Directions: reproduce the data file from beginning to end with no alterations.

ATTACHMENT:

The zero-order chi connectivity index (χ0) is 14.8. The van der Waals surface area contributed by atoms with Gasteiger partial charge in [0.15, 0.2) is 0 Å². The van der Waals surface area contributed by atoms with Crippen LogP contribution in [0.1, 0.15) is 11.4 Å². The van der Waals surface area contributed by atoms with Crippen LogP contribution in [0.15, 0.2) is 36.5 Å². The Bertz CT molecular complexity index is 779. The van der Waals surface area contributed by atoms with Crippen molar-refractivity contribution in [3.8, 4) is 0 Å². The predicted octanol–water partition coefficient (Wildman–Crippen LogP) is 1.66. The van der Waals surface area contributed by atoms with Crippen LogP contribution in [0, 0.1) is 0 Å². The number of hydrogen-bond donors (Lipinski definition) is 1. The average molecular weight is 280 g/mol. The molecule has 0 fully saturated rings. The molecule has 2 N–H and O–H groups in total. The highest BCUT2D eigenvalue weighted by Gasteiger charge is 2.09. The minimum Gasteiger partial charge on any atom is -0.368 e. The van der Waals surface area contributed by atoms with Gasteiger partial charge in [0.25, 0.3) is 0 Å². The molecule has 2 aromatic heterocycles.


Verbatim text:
The zero-order chi connectivity index (χ0) is 14.8. The van der Waals surface area contributed by atoms with Gasteiger partial charge in [0.15, 0.2) is 0 Å². The van der Waals surface area contributed by atoms with Crippen LogP contribution in [0.1, 0.15) is 11.4 Å². The van der Waals surface area contributed by atoms with Crippen LogP contribution in [0.15, 0.2) is 36.5 Å². The Bertz CT molecular complexity index is 779. The van der Waals surface area contributed by atoms with Crippen molar-refractivity contribution in [3.8, 4) is 0 Å². The predicted octanol–water partition coefficient (Wildman–Crippen LogP) is 1.66. The van der Waals surface area contributed by atoms with Crippen LogP contribution in [0, 0.1) is 0 Å². The number of hydrogen-bond donors (Lipinski definition) is 1. The average molecular weight is 280 g/mol. The molecule has 0 fully saturated rings. The molecule has 2 N–H and O–H groups in total. The highest BCUT2D eigenvalue weighted by Gasteiger charge is 2.09. The minimum Gasteiger partial charge on any atom is -0.368 e. The van der Waals surface area contributed by atoms with Gasteiger partial charge in [0.25, 0.3) is 0 Å². The molecule has 2 aromatic heterocycles.